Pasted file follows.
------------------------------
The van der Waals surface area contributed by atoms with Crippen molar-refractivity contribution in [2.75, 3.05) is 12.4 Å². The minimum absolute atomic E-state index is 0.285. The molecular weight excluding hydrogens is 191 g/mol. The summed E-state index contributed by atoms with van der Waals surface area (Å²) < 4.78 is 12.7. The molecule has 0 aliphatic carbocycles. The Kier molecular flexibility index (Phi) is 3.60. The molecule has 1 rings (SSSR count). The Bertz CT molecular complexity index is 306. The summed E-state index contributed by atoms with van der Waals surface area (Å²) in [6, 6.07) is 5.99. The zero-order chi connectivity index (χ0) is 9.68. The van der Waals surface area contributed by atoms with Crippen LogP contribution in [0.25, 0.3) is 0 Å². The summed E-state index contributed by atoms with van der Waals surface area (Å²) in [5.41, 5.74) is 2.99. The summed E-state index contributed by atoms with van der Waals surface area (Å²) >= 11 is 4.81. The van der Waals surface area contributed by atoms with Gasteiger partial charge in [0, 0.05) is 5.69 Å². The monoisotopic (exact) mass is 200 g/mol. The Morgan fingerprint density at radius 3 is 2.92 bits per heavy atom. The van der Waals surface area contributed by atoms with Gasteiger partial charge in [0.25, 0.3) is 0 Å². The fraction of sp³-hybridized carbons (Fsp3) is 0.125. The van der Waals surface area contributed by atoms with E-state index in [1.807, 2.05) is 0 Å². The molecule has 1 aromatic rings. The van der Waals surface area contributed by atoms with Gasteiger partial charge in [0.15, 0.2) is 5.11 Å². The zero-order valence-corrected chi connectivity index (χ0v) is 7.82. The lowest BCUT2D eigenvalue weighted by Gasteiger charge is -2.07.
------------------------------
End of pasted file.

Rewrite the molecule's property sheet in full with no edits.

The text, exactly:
The van der Waals surface area contributed by atoms with Crippen molar-refractivity contribution in [2.75, 3.05) is 12.4 Å². The minimum absolute atomic E-state index is 0.285. The molecular weight excluding hydrogens is 191 g/mol. The summed E-state index contributed by atoms with van der Waals surface area (Å²) < 4.78 is 12.7. The molecule has 0 aliphatic carbocycles. The Kier molecular flexibility index (Phi) is 3.60. The molecule has 1 rings (SSSR count). The Bertz CT molecular complexity index is 306. The summed E-state index contributed by atoms with van der Waals surface area (Å²) in [6, 6.07) is 5.99. The zero-order chi connectivity index (χ0) is 9.68. The van der Waals surface area contributed by atoms with Crippen LogP contribution in [0.25, 0.3) is 0 Å². The summed E-state index contributed by atoms with van der Waals surface area (Å²) in [5.41, 5.74) is 2.99. The summed E-state index contributed by atoms with van der Waals surface area (Å²) >= 11 is 4.81. The van der Waals surface area contributed by atoms with Gasteiger partial charge in [0, 0.05) is 5.69 Å². The monoisotopic (exact) mass is 200 g/mol. The Morgan fingerprint density at radius 3 is 2.92 bits per heavy atom. The van der Waals surface area contributed by atoms with Gasteiger partial charge in [0.25, 0.3) is 0 Å². The fraction of sp³-hybridized carbons (Fsp3) is 0.125. The van der Waals surface area contributed by atoms with E-state index in [1.807, 2.05) is 0 Å². The molecule has 1 aromatic rings. The van der Waals surface area contributed by atoms with Gasteiger partial charge in [0.15, 0.2) is 5.11 Å². The zero-order valence-corrected chi connectivity index (χ0v) is 7.82. The lowest BCUT2D eigenvalue weighted by Gasteiger charge is -2.07.